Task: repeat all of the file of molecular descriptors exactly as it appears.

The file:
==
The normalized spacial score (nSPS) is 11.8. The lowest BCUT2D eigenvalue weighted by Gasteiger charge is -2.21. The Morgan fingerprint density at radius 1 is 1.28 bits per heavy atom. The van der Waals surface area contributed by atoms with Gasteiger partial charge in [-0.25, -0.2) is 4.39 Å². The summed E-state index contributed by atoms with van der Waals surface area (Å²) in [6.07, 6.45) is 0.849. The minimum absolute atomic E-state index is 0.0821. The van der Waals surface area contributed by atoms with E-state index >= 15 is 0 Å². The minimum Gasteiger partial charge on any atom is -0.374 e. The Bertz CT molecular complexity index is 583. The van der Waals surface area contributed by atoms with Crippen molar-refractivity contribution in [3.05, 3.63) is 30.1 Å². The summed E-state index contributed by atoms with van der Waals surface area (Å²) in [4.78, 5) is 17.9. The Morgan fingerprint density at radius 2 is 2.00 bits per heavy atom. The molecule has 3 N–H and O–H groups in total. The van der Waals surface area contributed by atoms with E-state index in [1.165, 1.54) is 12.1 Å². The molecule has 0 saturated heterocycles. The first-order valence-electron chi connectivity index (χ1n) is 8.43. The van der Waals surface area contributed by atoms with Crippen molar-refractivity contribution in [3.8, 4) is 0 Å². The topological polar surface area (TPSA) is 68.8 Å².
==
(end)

The normalized spacial score (nSPS) is 11.8. The lowest BCUT2D eigenvalue weighted by Gasteiger charge is -2.21. The Morgan fingerprint density at radius 1 is 1.28 bits per heavy atom. The van der Waals surface area contributed by atoms with Gasteiger partial charge in [-0.25, -0.2) is 4.39 Å². The summed E-state index contributed by atoms with van der Waals surface area (Å²) in [6.07, 6.45) is 0.849. The minimum absolute atomic E-state index is 0.0821. The van der Waals surface area contributed by atoms with E-state index >= 15 is 0 Å². The minimum Gasteiger partial charge on any atom is -0.374 e. The Bertz CT molecular complexity index is 583. The van der Waals surface area contributed by atoms with Crippen molar-refractivity contribution in [3.05, 3.63) is 30.1 Å². The summed E-state index contributed by atoms with van der Waals surface area (Å²) in [4.78, 5) is 17.9. The Morgan fingerprint density at radius 2 is 2.00 bits per heavy atom. The molecule has 3 N–H and O–H groups in total. The van der Waals surface area contributed by atoms with E-state index in [1.165, 1.54) is 12.1 Å². The molecule has 0 saturated heterocycles. The first-order valence-electron chi connectivity index (χ1n) is 8.43. The van der Waals surface area contributed by atoms with Crippen molar-refractivity contribution in [3.8, 4) is 0 Å². The topological polar surface area (TPSA) is 68.8 Å².